UNIDENTIFIED MALE: ...take it with me.

UNIDENTIFIED MALE: Take this. Take this, yes.

PLEITGEN: Florin Morariu also recorded the moments immediately afterwards, the chaos and the carnage. He says he doesn't feel like a hero.

MORARIU: It's normal. Maybe it's my father, maybe it's my brother in this moment, yes. It's possible help, help.

PLEITGEN: Keep calm and carry on, they say, in Britain, and that's exactly what London is doing, the residents and the tourists, appreciating their

city and its many attractions even more after a tough weekend.

Fred Pleitgen, CNN, London.


GORANI: Well, a few hours ago, the London mayor Sadiq Khan led a minute of silence in memory of those killed during the attack. A vigil was held at

Potters Fields Park, close to the site of that rampage.

Let's go to our own Melissa Bell. She is there. Tell us a little bit about how this day - this tribute really unfolded today.

MELISSA BELL, CNN PARIS CORRESPONDENT: Well, it was remarkable, the crowds that were here, Hala, given the windy and rainy conditions which continue

even now.

And you can see just behind me the flowers that were laid by those who gathered here at 6 p.m. this evening London time, just shy of the 48-hour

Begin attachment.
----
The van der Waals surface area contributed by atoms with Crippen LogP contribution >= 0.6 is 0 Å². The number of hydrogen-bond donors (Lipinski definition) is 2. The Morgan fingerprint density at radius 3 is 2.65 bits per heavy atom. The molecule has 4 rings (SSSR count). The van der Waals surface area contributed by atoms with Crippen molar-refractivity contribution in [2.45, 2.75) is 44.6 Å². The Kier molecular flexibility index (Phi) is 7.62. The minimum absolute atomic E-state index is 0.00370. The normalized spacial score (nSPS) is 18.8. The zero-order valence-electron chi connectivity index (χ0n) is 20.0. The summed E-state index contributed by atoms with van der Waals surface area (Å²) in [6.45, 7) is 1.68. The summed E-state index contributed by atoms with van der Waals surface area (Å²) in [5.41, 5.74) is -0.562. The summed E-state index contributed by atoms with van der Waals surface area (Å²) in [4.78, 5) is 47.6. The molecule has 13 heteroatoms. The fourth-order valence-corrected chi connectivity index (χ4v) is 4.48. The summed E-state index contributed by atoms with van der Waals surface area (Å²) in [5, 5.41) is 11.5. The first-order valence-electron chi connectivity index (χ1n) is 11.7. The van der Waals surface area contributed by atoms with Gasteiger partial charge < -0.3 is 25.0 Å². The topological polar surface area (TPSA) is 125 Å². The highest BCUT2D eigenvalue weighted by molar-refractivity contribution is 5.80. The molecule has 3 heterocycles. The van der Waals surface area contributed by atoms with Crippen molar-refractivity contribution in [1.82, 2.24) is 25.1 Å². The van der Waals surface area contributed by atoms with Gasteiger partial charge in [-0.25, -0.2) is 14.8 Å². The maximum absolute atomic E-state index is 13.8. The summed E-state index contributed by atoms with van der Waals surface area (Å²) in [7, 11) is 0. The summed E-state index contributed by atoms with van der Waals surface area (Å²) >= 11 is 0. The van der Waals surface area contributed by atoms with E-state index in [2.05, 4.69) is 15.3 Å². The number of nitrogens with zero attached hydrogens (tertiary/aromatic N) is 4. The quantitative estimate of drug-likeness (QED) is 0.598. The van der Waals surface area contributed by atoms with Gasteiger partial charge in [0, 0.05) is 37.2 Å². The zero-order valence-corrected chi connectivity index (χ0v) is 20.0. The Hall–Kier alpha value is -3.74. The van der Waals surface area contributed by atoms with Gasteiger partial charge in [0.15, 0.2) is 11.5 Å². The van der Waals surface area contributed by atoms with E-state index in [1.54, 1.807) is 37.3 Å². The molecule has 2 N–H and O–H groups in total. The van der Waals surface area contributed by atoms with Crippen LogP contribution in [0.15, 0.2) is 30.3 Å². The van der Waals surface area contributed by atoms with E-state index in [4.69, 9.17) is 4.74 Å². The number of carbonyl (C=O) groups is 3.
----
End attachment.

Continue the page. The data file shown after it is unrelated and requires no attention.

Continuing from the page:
mark since those shocking attacks on London Bridge, not very far away.

[16:30:01] We're right in front of Town Hall. This is Sadiq Khan's office. And his message to the crowd as he led that minute of silence really

reflected the view of so many people who turned up here, many of them British Muslims who've come to say not in my name.


KHAN: This is our city. These are our values and this is our way of life. London will never be broken by terrorism. We will step up the fight

against extremism and we will defeat the terrorists. Thank you.


BELL: I am, he said, a proud and patriotic British Muslim. And he spoke directly to those attackers, saying you do not act in my name. And that

was really the sense of what so many people who turned up here today wanted to say a group of imams who cheered as they laid flowers of this makeshift